The comparison of short-term results of marsupialization method in operated patients with acute pilonidal abscess and chronic pilonidal sinus
Clinic of General Surgery, Adatıp Hospitals, Istanbul, Turkey
Objective: This study aimed to compare the short term results of the marsupialization method for the treatment of patients with acute pilonidal abscess and chronic pilonidal sinus disease treated in single step and to investigate the feasibility of final pilonidal sinus treatment in single step in patients with pilonidal abscess.
Material and Methods: A total of 58 patients who were operated on using the marsupialization method were included in this study. Patients with acute pilonidal abscess were included in Group 1 (23 patients) and those with chronic pilonidal sinus disease were included in Group 2 (35 patients). Pilonidal sinus was excised as a whole by a vertical elliptic incision, with some surrounding intact tissue. After excision, the wound edges were sutured to the postsacral fascia. Daily dressings were performed by relatives at home. The patients were instructed to visit the hospital for follow-up 1-2 times a week. Student’s t-test was used to compare the parameters between the groups.
Results: The mean wound length was 73.4 and 61.7 mm in Group 1 and Group 2, respectively. The mean duration of wound closure was 59.3 and 54.1 days in Group 1 and Group 2, respectively. There was no significant difference between the groups in terms of age, operation time, hospital stay, and duration of wound closure; however, wound length was significantly shorter in Group 2 than in Group 1.
Conclusion: The definitive treatment of acute pilonidal abscess can be achieved in single step by using marsupialization method as well as in patients with chronic pilonidal disease.
Keywords: Pilonidal sinus, pilonidal abscess, marsupialization
Pilonidal sinus is a chronic disease seen mostly in the sacral region of young men and manifests with pits and discharges. Pilonidal sinus disease can be acute or chronic. Patients with chronic disease complain of swelling and discharge in the sacral region, whereas those with acute disease exhibit infection and/or abscess. In the conventional treatment of acute pilonidal abscess, the abscess is drained first, and then the disease is treated with a definitive surgery within 1-2 months after drainage of the abscess (1). However, after simple drainage, chronic pilonidal disease develops in 16-92.5% of the patients and requires surgical treatment (1-3).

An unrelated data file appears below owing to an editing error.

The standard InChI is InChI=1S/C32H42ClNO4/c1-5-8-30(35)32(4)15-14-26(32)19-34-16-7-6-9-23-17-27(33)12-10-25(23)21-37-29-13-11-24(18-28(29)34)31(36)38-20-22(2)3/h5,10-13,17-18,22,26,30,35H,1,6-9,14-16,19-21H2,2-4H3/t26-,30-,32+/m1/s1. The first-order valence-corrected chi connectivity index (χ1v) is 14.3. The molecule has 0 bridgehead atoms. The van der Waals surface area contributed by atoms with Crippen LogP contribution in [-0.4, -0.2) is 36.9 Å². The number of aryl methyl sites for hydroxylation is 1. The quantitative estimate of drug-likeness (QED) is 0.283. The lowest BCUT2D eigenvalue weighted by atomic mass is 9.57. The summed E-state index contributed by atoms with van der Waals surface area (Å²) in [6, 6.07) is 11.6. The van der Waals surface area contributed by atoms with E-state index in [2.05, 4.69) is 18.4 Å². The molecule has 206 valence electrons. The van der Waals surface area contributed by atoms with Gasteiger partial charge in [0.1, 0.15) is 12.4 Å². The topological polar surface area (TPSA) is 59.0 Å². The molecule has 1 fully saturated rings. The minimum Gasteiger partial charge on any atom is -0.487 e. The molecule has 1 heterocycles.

For treating acute pilonidal abscess, initial drainage of the abscess and the subsequent definitive surgery are two separate procedures, resulting in loss of time and labor as well as an increase in costs. The tendency to perform less invasive and less aggressive methods in the treatment of pilonidal disease is increasing (4,5). Therefore, in patients with abscesses, combining both the treatment of acute disease and the concomitant definitive treatment may save time, cost, and labor.
A previous retrospective study has found that drainage and marsupialization can be used to successfully treat pilonidal abscess (6-9); however, further studies on this topic that will change the surgeons’ approach toward the treatment of the disease may be needed. In the present study, we compared the short-term results of patients with acute pilonidal abscess and chronic pilonidal sinus disease treated with the marsupialization method in a single session and investigated the feasibility of definitive pilonidal sinus treatment in a single session in patients with pilonidal abscess.
Material and Methods
A total of 58 patients who underwent marsupialization at our hospital were included in this prospective study. Patients with acute pilonidal abscess were included in Group 1 (23 patients) and those with chronic pilonidal sinus disease were included in Group 2 (35 patients). Patients’ age, operation time, hospital stay, wound length, and healing time were recorded. The results of the two groups were compared postoperatively.
Patients treated for chronic pilonidal sinus and acute pilonidal abscess with the excision and marsupialization method were included in this study. Ethics committee approval was obtained for the study. Patients were informed about the surgical method as well as postoperative care, and their written consent was obtained for the study. Whether the disease was primary or recurrent was not an inclusion criterion for the study. Patients treated with methods other than marsupialization and patients who discontinued follow-up without completing the healing period were excluded from the study.